I don’t really too many thrilling or suspenseful novels anymore. I went through a phase around the time of Gone Girl (you know, with everyone else) where I read a lot of them, but I seem to prefer lighter reads these days, or things that are more heartwarming, which could just be because of the stage I’m at in life right now. That being said, when I read the synopsis for Lost You by Haylen Beck, which is in stores now, I thought that maybe this would be the one that got me to come running back…
Libby needs a break. Three years ago her husband split, leaving her to raise their infant son Ethan alone as she struggled to launch her writing career. Now for the first time in years, things are looking up. She’s just sold her first novel, and she and Ethan are going on a much-needed vacation. Everything seems to be going their way, so why can’t she stop looking over her shoulder or panicking every time Ethan wanders out of view? Is it because of what happened when Ethan was born? Except Libby’s never told anyone the full story of what happened, and there’s no way anyone could find her and Ethan at a faraway resort . . . right?
But three days into their vacation, Libby’s fears prove justified. In a moment of inattention, Ethan wanders into an elevator before Libby can reach him. When the elevator stops and the doors open, Ethan is gone. Hotel security scours the building and finds no trace of him, but when CCTV footage is found of an adult finding the child wandering alone and leading him away by the hand, the police are called in. The search intensifies, a lost child case turning into a possible abduction. Hours later, a child is seen with a woman stepping through an emergency exit. Libby and the police track the woman down and corner her, but she refuses to release Ethan. Asked who she is, the woman replies:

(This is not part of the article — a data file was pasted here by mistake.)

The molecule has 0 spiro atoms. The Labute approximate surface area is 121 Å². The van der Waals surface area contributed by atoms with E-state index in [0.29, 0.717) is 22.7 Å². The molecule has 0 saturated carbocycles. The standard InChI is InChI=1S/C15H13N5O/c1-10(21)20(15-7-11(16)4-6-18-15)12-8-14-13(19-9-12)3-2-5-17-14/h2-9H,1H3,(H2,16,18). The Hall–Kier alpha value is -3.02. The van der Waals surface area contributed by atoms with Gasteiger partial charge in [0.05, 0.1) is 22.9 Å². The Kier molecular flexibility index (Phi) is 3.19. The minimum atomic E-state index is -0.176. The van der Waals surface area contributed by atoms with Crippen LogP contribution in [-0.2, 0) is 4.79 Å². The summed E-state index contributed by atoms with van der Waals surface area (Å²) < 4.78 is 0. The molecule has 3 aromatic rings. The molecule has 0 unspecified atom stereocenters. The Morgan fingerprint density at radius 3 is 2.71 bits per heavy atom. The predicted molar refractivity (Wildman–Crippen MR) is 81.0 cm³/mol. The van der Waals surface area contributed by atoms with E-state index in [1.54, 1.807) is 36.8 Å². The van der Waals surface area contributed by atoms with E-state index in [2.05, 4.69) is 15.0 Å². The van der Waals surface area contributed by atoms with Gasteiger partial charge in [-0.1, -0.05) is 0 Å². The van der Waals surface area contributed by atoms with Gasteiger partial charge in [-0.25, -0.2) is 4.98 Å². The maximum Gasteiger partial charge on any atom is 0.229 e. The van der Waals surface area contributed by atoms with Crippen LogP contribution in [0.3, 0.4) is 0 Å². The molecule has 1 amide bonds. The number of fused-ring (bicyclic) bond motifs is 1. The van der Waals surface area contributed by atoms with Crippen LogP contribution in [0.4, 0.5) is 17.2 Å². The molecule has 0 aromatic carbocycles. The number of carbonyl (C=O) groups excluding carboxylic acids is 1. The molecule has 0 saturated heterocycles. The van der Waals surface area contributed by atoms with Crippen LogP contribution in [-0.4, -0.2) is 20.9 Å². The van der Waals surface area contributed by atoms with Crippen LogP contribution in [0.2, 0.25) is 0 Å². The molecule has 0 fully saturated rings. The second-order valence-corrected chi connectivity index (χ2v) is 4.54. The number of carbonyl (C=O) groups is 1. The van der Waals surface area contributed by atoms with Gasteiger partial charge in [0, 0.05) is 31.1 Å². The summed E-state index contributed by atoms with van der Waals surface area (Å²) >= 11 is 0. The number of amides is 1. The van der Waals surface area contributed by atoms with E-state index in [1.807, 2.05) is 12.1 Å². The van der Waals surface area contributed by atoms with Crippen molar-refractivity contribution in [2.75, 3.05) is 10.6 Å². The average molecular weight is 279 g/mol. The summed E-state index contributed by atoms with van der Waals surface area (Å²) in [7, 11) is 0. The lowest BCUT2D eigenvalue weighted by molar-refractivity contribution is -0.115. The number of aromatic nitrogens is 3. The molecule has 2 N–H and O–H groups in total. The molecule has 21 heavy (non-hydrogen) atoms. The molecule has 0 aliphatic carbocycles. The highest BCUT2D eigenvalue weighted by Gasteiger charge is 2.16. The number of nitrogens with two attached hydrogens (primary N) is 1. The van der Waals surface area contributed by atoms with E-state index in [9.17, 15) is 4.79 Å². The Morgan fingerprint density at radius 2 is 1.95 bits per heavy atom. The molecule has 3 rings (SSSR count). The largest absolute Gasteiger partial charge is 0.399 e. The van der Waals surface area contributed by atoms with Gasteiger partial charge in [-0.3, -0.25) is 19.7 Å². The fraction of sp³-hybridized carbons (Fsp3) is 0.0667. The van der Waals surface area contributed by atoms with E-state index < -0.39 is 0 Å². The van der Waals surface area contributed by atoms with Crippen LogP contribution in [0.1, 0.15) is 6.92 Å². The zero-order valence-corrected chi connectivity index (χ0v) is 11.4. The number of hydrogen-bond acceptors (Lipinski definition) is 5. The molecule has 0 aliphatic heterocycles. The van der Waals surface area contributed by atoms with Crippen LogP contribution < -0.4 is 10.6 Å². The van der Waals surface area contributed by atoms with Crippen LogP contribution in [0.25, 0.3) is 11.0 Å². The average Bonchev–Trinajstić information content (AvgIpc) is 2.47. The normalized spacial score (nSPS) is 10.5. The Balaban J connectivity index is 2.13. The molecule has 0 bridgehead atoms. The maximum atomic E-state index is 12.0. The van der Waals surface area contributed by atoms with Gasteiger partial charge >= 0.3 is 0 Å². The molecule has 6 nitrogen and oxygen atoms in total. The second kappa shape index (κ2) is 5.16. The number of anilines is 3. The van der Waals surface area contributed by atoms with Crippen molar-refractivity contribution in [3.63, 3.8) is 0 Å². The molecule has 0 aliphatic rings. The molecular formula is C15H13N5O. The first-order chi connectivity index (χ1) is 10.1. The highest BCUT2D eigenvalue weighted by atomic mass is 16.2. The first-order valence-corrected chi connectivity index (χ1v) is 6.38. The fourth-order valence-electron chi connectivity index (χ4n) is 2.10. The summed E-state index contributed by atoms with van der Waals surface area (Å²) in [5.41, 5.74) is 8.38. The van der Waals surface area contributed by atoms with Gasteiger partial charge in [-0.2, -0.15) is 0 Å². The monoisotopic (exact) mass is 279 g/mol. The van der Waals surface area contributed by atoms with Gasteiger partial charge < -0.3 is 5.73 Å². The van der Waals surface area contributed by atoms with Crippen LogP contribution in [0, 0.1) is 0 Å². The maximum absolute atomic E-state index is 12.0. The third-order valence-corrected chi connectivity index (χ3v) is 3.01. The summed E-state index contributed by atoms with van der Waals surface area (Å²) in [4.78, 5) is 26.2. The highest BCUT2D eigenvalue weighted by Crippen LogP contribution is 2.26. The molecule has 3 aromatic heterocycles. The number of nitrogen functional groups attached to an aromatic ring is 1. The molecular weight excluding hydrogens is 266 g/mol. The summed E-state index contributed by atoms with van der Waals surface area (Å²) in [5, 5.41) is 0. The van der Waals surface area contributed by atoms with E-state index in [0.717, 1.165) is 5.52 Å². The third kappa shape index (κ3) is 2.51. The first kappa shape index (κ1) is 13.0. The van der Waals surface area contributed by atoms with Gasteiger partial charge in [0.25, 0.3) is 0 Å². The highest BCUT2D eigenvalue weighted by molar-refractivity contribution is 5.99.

“I’m his mother.”
I had a really hard time getting into this one, and I’m not sure why, because the premise was pretty exciting. It became much more twisty than I thought it would, and I didn’t see where the plot was going until pretty late in the story.
I always have a hard time when I dislike most of the characters in a book, and that could have been my problem here. Libby is clearly unstable and anyone else who becomes important to the story (minus the couple Libby meets on holiday—those gents are a delight!) are shady and hard to relate to.
If thrillers or suspenseful novels are up your alley, though, this might totally be your jam. The more of them I read, the more I think these aren’t really for me.
“Tell the truth, because nothing is better than the truth. The truth has no regrets, didn’t she always say that? Yes, she did.” —Haylen Beck, Lost You
Thank you to NetGalley and Crown Publishing Group for the advanced copy, and to Alex Pasarelu on Unsplash for the featured photo depicting motherhood.